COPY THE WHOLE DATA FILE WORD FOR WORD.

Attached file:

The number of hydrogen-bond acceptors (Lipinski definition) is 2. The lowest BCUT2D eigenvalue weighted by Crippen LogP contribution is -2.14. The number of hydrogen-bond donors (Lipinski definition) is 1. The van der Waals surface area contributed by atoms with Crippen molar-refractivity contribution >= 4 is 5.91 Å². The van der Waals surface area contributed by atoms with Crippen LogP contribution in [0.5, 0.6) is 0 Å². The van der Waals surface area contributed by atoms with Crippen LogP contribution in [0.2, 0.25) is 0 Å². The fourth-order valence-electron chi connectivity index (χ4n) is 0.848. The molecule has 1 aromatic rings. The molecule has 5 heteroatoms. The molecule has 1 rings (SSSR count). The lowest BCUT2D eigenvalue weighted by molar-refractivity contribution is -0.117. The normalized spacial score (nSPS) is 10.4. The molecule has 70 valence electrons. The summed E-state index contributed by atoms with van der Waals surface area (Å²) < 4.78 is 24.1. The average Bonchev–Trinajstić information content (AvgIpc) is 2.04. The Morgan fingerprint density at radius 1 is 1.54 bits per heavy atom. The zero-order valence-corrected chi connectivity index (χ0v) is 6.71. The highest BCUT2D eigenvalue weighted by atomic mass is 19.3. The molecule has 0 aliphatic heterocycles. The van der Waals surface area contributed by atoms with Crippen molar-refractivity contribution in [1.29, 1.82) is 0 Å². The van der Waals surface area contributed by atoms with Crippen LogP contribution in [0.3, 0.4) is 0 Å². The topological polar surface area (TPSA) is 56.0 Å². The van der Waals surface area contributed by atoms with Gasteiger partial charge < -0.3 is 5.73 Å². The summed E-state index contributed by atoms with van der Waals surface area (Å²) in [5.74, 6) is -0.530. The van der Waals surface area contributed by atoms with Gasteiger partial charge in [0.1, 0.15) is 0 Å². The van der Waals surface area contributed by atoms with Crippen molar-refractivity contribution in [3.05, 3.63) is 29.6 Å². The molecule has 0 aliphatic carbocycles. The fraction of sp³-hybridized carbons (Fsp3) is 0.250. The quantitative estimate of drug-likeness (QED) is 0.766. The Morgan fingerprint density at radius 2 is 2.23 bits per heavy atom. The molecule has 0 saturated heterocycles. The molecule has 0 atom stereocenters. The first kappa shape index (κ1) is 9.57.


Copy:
The number of hydrogen-bond acceptors (Lipinski definition) is 2. The lowest BCUT2D eigenvalue weighted by Crippen LogP contribution is -2.14. The number of hydrogen-bond donors (Lipinski definition) is 1. The van der Waals surface area contributed by atoms with Crippen molar-refractivity contribution >= 4 is 5.91 Å². The van der Waals surface area contributed by atoms with Crippen LogP contribution in [0.5, 0.6) is 0 Å². The van der Waals surface area contributed by atoms with Crippen LogP contribution in [0.2, 0.25) is 0 Å². The fourth-order valence-electron chi connectivity index (χ4n) is 0.848. The molecule has 1 aromatic rings. The molecule has 5 heteroatoms. The molecule has 1 rings (SSSR count). The lowest BCUT2D eigenvalue weighted by molar-refractivity contribution is -0.117. The normalized spacial score (nSPS) is 10.4. The molecule has 70 valence electrons. The summed E-state index contributed by atoms with van der Waals surface area (Å²) < 4.78 is 24.1. The average Bonchev–Trinajstić information content (AvgIpc) is 2.04. The Morgan fingerprint density at radius 1 is 1.54 bits per heavy atom. The zero-order valence-corrected chi connectivity index (χ0v) is 6.71. The highest BCUT2D eigenvalue weighted by atomic mass is 19.3. The molecule has 0 aliphatic heterocycles. The van der Waals surface area contributed by atoms with Crippen molar-refractivity contribution in [1.29, 1.82) is 0 Å². The van der Waals surface area contributed by atoms with Crippen LogP contribution in [0.3, 0.4) is 0 Å². The topological polar surface area (TPSA) is 56.0 Å². The van der Waals surface area contributed by atoms with Gasteiger partial charge < -0.3 is 5.73 Å². The summed E-state index contributed by atoms with van der Waals surface area (Å²) in [5.74, 6) is -0.530. The van der Waals surface area contributed by atoms with Gasteiger partial charge in [0.1, 0.15) is 0 Å². The van der Waals surface area contributed by atoms with Crippen molar-refractivity contribution in [3.05, 3.63) is 29.6 Å². The molecule has 0 aliphatic carbocycles. The fraction of sp³-hybridized carbons (Fsp3) is 0.250. The quantitative estimate of drug-likeness (QED) is 0.766. The Morgan fingerprint density at radius 2 is 2.23 bits per heavy atom. The molecule has 0 saturated heterocycles. The molecule has 0 atom stereocenters. The first kappa shape index (κ1) is 9.57.